In the weekly ‘follow-up’ section we present a sequel to last week’s best-read article. This week it was about Swiss researchers who are developing a special blood test that can detect more than fifty different types of early onset cancer in the blood.

Tumors release DNA into the blood even before they spread or lead to cancer. But other cell types also secrete this so-called cell-free DNA (cfDNA) in the blood. This makes it difficult to determine which cell-free DNA comes from tumors. Which is something that Swiss researchers have discovered. Their blood tests analyze the chemical changes in DNA, known as “methylation” which normally controls gene expression. “Abnormal methylation patterns and the resultant changes in gene expression can contribute to tumor growth, Which means that these signals in the cfDNA have the potential to detect and localize cancer,” says the study. This was published in the leading cancer journal Annals of Oncology.

Pepijn Beekman and Dilu Matthew from ECsens are working on an ultra-accurate biosensor that works with nano-electrodes. The aim of their ‘lab on a chip’ is to check whether cancer treatments work and then adjust them accordingly to each individual. However, it should also be possible to use this chip to detect this disease in its early stages in future.

Beekman clarifies how they have placed antibodies on electrodes which recognize certain biomarkers. “We know these substances don’t belong in a healthy person’s blood. If a biomarker like that gets close to an antibody, it sticks to the sensor and we are able to read it.”

Vast jungle of all kinds of substances

The sensor is able to detect the biomarkers in the blood Using just a tiny bit of blood. “You have to imagine that blood is a vast jungle of all kinds of substances. The art of a biosensor is its ability to detect low concentrations of biomarkers that are also in the blood. Additionally, the sensor should not react to other substances that may look like these, but which aren’t the same. This is referred to as selectivity. Our sensor is not only ultra-accurate, it’s also very selective.”

Beekman: “The concentration of biomarkers in the blood drops dramatically during the early stages of cancer, as you can see in this Swiss study. In order to successfully detect this, you need techniques that are even more sensitive than what is currently available. Our technique has that potential.”

Although, according to him, diagnosing cancer at an early stage is not something that can be done by a company as young as ECsens. “In order to monitor everyone at risk of a disease, you need to set up large-scale population screening. For this, you need access to logistics channels that are only available to established multinationals. Also, the confidence in your technology needs to be so high that radiologists and oncologists accept it before they go on to use it en masse. Our technology hasn’t yet reached that stage of development. That’s why we’re now focusing on monitoring treatments.”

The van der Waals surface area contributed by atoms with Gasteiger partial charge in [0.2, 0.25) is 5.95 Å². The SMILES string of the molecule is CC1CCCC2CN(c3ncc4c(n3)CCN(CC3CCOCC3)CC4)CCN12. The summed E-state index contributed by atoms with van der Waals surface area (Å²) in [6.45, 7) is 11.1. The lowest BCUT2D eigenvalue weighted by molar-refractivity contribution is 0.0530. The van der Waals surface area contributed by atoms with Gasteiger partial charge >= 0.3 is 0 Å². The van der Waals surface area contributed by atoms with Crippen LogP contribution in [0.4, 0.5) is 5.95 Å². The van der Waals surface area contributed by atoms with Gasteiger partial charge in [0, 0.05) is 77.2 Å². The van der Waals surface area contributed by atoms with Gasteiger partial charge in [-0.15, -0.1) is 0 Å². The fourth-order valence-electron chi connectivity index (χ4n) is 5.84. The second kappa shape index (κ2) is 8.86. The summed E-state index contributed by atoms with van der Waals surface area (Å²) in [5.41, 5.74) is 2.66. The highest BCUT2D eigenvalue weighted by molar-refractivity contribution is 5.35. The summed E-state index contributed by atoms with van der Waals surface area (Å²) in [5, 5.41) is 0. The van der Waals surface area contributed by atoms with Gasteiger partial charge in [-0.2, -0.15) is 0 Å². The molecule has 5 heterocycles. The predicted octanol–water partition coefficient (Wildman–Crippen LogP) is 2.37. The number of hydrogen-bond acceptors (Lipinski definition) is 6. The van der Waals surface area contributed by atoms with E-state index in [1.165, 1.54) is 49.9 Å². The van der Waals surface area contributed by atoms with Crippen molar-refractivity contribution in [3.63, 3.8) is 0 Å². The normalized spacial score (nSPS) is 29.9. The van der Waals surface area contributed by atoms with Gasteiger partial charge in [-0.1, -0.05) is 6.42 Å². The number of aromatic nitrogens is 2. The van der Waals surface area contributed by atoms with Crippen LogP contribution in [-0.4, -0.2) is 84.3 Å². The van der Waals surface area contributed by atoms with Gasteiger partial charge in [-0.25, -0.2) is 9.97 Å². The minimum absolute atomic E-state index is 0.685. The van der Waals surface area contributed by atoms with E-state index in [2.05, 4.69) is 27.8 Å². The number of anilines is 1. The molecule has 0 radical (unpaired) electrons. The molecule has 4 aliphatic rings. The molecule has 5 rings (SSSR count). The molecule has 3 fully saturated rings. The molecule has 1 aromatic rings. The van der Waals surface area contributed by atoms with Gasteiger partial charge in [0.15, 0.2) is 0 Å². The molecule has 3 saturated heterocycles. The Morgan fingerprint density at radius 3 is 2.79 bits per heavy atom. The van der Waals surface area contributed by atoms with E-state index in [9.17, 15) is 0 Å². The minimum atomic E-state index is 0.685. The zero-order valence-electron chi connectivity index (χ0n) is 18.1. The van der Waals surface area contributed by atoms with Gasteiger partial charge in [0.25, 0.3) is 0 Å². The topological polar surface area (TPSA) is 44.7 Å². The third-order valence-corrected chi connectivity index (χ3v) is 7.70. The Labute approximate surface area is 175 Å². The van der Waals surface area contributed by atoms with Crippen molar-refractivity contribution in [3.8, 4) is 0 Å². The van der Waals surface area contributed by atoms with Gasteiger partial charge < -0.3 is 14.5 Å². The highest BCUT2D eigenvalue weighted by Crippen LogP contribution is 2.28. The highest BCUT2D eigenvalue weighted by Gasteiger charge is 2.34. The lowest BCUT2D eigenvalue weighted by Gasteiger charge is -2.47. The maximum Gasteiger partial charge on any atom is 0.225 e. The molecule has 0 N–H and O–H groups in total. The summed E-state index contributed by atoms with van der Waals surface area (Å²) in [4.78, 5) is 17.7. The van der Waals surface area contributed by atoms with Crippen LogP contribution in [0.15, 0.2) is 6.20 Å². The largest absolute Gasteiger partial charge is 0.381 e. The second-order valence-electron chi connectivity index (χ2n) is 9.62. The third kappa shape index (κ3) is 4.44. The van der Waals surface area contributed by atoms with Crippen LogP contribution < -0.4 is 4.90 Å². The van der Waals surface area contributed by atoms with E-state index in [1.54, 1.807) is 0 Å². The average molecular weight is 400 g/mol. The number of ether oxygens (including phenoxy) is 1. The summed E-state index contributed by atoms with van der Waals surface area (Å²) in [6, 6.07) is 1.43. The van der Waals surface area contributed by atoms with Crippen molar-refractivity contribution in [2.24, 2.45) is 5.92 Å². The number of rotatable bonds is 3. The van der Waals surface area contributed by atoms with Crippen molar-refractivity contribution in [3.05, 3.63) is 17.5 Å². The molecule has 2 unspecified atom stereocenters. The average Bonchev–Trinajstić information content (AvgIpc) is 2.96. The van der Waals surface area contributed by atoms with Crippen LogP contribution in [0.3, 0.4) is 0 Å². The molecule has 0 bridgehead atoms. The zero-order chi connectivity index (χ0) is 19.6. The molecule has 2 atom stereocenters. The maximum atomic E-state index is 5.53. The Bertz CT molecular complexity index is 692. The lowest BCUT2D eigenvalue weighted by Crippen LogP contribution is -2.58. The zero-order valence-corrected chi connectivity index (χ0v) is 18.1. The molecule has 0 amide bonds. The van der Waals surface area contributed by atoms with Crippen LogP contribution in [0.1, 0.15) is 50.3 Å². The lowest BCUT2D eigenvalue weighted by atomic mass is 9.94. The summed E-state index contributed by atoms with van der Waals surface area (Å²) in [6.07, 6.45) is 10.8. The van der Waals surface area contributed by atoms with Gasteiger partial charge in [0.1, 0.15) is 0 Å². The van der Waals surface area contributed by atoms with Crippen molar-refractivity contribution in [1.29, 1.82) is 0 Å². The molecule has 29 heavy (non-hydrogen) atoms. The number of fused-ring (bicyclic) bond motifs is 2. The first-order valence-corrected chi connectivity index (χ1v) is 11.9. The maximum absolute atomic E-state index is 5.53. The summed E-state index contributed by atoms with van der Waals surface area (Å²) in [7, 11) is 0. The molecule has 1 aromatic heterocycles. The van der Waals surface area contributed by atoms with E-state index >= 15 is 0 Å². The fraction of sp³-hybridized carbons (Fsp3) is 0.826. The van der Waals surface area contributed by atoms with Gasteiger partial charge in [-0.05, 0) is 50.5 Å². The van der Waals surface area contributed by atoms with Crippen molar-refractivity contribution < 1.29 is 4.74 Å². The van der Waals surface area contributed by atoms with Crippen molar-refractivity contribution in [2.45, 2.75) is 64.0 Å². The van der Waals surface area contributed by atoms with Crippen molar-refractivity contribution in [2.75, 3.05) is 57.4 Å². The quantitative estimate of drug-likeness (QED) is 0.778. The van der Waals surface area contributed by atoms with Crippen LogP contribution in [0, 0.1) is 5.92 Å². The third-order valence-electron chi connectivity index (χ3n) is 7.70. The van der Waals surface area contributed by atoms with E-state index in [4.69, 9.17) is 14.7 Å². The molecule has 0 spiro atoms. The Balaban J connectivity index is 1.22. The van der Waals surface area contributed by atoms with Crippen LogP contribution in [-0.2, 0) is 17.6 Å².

Picking up subtle signs

A doctor is able to assess whether a treatment is effective by measuring the amount of biomarkers in patients’ blood. “Doctors now check with an MRI or CT scan to see if a tumor is shrinking. But these scans can give a distorted picture and may not always accurately measure a tumor. There may be some tumors that are too small to detect, known as micrometastases. It may also look as if a tumour is shrinking while nothing has actually changed. Or the other way around, it may look as if a treatment is not working, but is in fact effective. These are often very subtle signals that you could pick up with the help of blood analysis.”

The technology is also a lot cheaper than all the other scans that patients currently need for treatment. “Our method would be about five times cheaper than the other scans. And since doctors can see more quickly that a treatment is not effective, they could switch to another medicine much sooner. What’s more, giving a small amount of blood is less invasive and enables you to keep an eye on patients more often and with greater accuracy.”

Read more about ECsens here

The next step is to test these chips on patients. Originally, ECsens was supposed to start a clinical trial during this period. However, due to the outbreak of the corona virus, this has been suspended for the time being. “We want to prove that our technology works by using patient samples. The next challenge is to further develop this and to engineer a fool proof system so that lab technicians can easily work with it. However, the lab at the University of Twente is currently only available for urgent research related to corona. So, we need to be patient for a little while longer.”

Although the technology may be suitable for detecting cancer earl-onset cancer in the future, for now ECsens is mainly working on monitoring patients’ courses of treatment. “Generally speaking, the challenge for clinicians is to find biomarkers. We are developing platforms that can reliably detect these biomarkers. Therefore, we need clinicians to let us know exactly what our system should detect. So, we know what we are focusing on for the proof of concept, but there are different biomarkers for many other specific types of cancer. But for early phase diagnostics, I think the same biomarker that we are using now would also work fine.”

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About the author

Author profile picture Milan Lenters is a writer and editor. Through IO, he got to know his native city Eindhoven in a different way and sometimes looks with amazement at the many stories that lie ahead.